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MCC staff person carjacked in Haiti

Tim Shenk
April 15, 2008

AKRON, Pa. – Joseph Saingelus, a Haitian staff person of Mennonite Central Committee (MCC), was carjacked by armed men on April 8 in Port-au-Prince, Haiti's capital, and was later released uninjured.

The carjacking took place during several days of public unrest surrounding demonstrations against high food prices in Port-au-Prince. Saingelus was driving home in an MCC Land Cruiser when armed men seized the vehicle and forced him to lie in the back, according to Charity Coffey, MCC's Haiti representative.

The men used the Land Cruiser to kidnap another woman and rob her before releasing Saingelus with the vehicle, Coffey said. MCC has filed a police report.

Several MCC workers observed the demonstrations in their neighborhoods of Port-au-Prince. Marylynn Steckley, an MCC policy analyst from Waterloo, Ontario, said protesters took to the street in front of her third-floor apartment on April 8 and 9.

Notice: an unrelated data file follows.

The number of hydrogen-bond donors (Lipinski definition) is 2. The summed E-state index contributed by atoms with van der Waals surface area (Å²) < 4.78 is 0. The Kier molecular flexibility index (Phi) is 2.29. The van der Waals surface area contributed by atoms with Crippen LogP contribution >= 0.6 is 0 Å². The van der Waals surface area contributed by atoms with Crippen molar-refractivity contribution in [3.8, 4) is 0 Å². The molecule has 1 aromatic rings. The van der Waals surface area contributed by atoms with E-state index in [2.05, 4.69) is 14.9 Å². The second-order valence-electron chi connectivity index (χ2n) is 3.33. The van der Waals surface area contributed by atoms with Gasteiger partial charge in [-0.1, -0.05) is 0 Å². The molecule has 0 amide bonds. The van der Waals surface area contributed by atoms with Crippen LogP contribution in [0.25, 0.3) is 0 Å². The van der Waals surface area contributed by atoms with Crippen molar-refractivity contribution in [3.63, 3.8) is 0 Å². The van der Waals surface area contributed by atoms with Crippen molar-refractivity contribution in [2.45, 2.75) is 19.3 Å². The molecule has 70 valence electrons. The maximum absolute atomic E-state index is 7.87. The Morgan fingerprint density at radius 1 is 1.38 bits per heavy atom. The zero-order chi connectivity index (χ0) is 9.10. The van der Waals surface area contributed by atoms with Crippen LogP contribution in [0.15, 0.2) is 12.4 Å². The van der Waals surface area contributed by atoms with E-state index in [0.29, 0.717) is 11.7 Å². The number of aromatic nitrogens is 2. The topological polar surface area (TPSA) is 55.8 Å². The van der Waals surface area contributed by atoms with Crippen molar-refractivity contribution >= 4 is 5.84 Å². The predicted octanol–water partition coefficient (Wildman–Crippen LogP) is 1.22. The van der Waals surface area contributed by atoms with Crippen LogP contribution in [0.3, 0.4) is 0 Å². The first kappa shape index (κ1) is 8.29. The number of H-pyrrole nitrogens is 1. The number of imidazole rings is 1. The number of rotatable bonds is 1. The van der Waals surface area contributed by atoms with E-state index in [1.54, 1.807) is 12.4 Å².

Steckley said that some protesters demonstrated peacefully, singing and dancing, while others threw rocks at storefronts and looted shops.

"I think everybody is protesting the cost of food, and some are doing that in a violent way because they're hungry, the food is too expensive, and they feel like they have no other way of communicating with the government or of their voices being heard," Steckley said.

Steckley said she believes Haiti's high food prices are caused by a global rise in food prices and by Haiti's heavy reliance on imported foods. She and her husband Joshua Steckley are working on an MCC-supported project to promote Haitian agriculture.

The project, called Support Local Production, creates and airs advertisements on Haitian radio and TV stations promoting Haitian agricultural products. MCC also supports agricultural development work in rural Haiti.

Steckley said that Haiti's farmers are growing less – and often migrating to the cities – as urban Haitians purchase rice, beans and corn meal from the United States.

"As people migrate to the cities, they can't find jobs, they become frustrated ..." Steckley says. "I definitely think it's a national problem."